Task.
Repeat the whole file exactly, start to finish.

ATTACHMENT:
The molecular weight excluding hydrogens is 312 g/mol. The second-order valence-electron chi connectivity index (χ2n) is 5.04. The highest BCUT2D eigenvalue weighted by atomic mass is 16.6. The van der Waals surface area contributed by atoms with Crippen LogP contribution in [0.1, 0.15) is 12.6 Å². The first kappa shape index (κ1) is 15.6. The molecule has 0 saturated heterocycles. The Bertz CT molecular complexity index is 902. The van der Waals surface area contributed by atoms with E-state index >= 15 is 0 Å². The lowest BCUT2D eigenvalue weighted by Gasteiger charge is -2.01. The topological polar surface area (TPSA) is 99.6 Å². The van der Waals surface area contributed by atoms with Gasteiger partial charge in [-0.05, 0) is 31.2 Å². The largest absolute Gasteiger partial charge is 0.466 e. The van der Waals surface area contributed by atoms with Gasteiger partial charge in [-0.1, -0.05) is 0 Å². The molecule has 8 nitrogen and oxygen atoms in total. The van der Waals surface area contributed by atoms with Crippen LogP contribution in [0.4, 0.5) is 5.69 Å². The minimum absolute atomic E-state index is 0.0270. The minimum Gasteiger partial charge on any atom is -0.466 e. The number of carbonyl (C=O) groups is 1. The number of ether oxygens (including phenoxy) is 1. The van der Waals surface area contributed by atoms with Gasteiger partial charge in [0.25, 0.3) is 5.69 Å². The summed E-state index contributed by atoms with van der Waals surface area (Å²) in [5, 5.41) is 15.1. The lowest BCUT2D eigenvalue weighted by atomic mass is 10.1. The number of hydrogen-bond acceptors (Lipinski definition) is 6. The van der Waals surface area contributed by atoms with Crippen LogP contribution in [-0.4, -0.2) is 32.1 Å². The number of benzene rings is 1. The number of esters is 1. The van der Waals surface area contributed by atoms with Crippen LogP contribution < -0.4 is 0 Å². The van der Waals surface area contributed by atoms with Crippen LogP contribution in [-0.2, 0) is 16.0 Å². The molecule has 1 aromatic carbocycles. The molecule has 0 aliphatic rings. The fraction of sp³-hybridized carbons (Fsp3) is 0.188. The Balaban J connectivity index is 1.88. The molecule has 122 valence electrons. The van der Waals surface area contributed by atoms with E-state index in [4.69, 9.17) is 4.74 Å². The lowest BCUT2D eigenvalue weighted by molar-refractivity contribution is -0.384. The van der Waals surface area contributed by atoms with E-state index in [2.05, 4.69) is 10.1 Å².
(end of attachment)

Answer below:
The molecular weight excluding hydrogens is 312 g/mol. The second-order valence-electron chi connectivity index (χ2n) is 5.04. The highest BCUT2D eigenvalue weighted by atomic mass is 16.6. The van der Waals surface area contributed by atoms with Crippen LogP contribution in [0.1, 0.15) is 12.6 Å². The first kappa shape index (κ1) is 15.6. The molecule has 0 saturated heterocycles. The Bertz CT molecular complexity index is 902. The van der Waals surface area contributed by atoms with E-state index >= 15 is 0 Å². The lowest BCUT2D eigenvalue weighted by Gasteiger charge is -2.01. The topological polar surface area (TPSA) is 99.6 Å². The van der Waals surface area contributed by atoms with Gasteiger partial charge in [-0.05, 0) is 31.2 Å². The largest absolute Gasteiger partial charge is 0.466 e. The van der Waals surface area contributed by atoms with Gasteiger partial charge in [-0.1, -0.05) is 0 Å². The molecule has 8 nitrogen and oxygen atoms in total. The van der Waals surface area contributed by atoms with Crippen LogP contribution in [0.4, 0.5) is 5.69 Å². The minimum absolute atomic E-state index is 0.0270. The minimum Gasteiger partial charge on any atom is -0.466 e. The number of carbonyl (C=O) groups is 1. The number of ether oxygens (including phenoxy) is 1. The van der Waals surface area contributed by atoms with Gasteiger partial charge in [0.25, 0.3) is 5.69 Å². The summed E-state index contributed by atoms with van der Waals surface area (Å²) in [5, 5.41) is 15.1. The lowest BCUT2D eigenvalue weighted by atomic mass is 10.1. The number of hydrogen-bond acceptors (Lipinski definition) is 6. The van der Waals surface area contributed by atoms with Crippen LogP contribution in [-0.4, -0.2) is 32.1 Å². The number of benzene rings is 1. The number of esters is 1. The van der Waals surface area contributed by atoms with Crippen LogP contribution < -0.4 is 0 Å². The van der Waals surface area contributed by atoms with Crippen LogP contribution in [-0.2, 0) is 16.0 Å². The molecule has 1 aromatic carbocycles. The molecule has 0 aliphatic rings. The fraction of sp³-hybridized carbons (Fsp3) is 0.188. The Balaban J connectivity index is 1.88. The molecule has 122 valence electrons. The van der Waals surface area contributed by atoms with E-state index in [4.69, 9.17) is 4.74 Å². The lowest BCUT2D eigenvalue weighted by molar-refractivity contribution is -0.384. The van der Waals surface area contributed by atoms with E-state index in [2.05, 4.69) is 10.1 Å².